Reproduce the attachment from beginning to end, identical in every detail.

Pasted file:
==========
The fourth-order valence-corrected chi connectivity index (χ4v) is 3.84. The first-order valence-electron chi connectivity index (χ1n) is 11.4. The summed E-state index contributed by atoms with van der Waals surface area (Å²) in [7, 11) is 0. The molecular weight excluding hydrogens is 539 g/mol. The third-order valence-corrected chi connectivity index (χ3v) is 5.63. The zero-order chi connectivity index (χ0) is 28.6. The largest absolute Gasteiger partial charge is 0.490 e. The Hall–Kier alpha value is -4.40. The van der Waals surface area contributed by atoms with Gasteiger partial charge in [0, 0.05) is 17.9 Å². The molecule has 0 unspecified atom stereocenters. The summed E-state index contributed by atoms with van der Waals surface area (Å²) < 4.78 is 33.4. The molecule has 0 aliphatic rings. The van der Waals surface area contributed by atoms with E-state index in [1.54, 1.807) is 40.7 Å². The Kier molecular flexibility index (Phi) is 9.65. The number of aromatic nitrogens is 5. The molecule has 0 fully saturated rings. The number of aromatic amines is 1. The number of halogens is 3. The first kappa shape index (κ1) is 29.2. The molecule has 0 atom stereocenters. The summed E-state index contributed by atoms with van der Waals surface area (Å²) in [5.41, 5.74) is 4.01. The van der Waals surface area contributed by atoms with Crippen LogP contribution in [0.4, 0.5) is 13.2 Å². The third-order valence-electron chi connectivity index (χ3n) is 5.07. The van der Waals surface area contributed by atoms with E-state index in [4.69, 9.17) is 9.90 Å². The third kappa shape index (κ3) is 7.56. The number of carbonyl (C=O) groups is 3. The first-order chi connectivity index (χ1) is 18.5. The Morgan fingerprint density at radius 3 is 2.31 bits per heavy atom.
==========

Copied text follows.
The fourth-order valence-corrected chi connectivity index (χ4v) is 3.84. The first-order valence-electron chi connectivity index (χ1n) is 11.4. The summed E-state index contributed by atoms with van der Waals surface area (Å²) in [7, 11) is 0. The molecular weight excluding hydrogens is 539 g/mol. The third-order valence-corrected chi connectivity index (χ3v) is 5.63. The zero-order chi connectivity index (χ0) is 28.6. The largest absolute Gasteiger partial charge is 0.490 e. The Hall–Kier alpha value is -4.40. The van der Waals surface area contributed by atoms with Gasteiger partial charge in [0, 0.05) is 17.9 Å². The molecule has 0 unspecified atom stereocenters. The summed E-state index contributed by atoms with van der Waals surface area (Å²) < 4.78 is 33.4. The molecule has 0 aliphatic rings. The van der Waals surface area contributed by atoms with E-state index in [1.54, 1.807) is 40.7 Å². The Kier molecular flexibility index (Phi) is 9.65. The number of aromatic nitrogens is 5. The molecule has 0 fully saturated rings. The number of aromatic amines is 1. The number of halogens is 3. The first kappa shape index (κ1) is 29.2. The molecule has 0 atom stereocenters. The summed E-state index contributed by atoms with van der Waals surface area (Å²) in [5.41, 5.74) is 4.01. The van der Waals surface area contributed by atoms with Crippen LogP contribution in [0.4, 0.5) is 13.2 Å². The third-order valence-electron chi connectivity index (χ3n) is 5.07. The van der Waals surface area contributed by atoms with E-state index in [4.69, 9.17) is 9.90 Å². The third kappa shape index (κ3) is 7.56. The number of carbonyl (C=O) groups is 3. The first-order chi connectivity index (χ1) is 18.5. The Morgan fingerprint density at radius 3 is 2.31 bits per heavy atom.